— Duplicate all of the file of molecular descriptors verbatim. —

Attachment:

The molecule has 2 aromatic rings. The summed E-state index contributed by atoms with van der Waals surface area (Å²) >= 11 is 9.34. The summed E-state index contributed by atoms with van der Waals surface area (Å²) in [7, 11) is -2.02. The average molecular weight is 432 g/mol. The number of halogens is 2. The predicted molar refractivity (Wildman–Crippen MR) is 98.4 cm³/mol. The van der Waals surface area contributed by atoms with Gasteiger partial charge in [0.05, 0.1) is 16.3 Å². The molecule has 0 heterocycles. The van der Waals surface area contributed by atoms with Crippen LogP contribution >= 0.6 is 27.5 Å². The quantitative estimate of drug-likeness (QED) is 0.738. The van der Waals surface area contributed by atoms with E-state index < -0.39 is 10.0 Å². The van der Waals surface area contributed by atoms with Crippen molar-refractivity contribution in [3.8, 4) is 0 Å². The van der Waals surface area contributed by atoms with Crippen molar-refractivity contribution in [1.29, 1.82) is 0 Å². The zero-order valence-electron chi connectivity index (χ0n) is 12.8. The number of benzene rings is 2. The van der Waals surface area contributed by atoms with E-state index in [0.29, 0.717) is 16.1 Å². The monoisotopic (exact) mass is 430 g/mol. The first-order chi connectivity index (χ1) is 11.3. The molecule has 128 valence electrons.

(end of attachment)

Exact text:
The molecule has 2 aromatic rings. The summed E-state index contributed by atoms with van der Waals surface area (Å²) >= 11 is 9.34. The summed E-state index contributed by atoms with van der Waals surface area (Å²) in [7, 11) is -2.02. The average molecular weight is 432 g/mol. The number of halogens is 2. The predicted molar refractivity (Wildman–Crippen MR) is 98.4 cm³/mol. The van der Waals surface area contributed by atoms with Gasteiger partial charge in [0.05, 0.1) is 16.3 Å². The molecule has 0 heterocycles. The van der Waals surface area contributed by atoms with Crippen LogP contribution >= 0.6 is 27.5 Å². The quantitative estimate of drug-likeness (QED) is 0.738. The van der Waals surface area contributed by atoms with E-state index < -0.39 is 10.0 Å². The van der Waals surface area contributed by atoms with Crippen molar-refractivity contribution in [3.8, 4) is 0 Å². The van der Waals surface area contributed by atoms with Crippen molar-refractivity contribution in [1.29, 1.82) is 0 Å². The zero-order valence-electron chi connectivity index (χ0n) is 12.8. The number of benzene rings is 2. The van der Waals surface area contributed by atoms with E-state index in [0.29, 0.717) is 16.1 Å². The monoisotopic (exact) mass is 430 g/mol. The first-order chi connectivity index (χ1) is 11.3. The molecule has 128 valence electrons.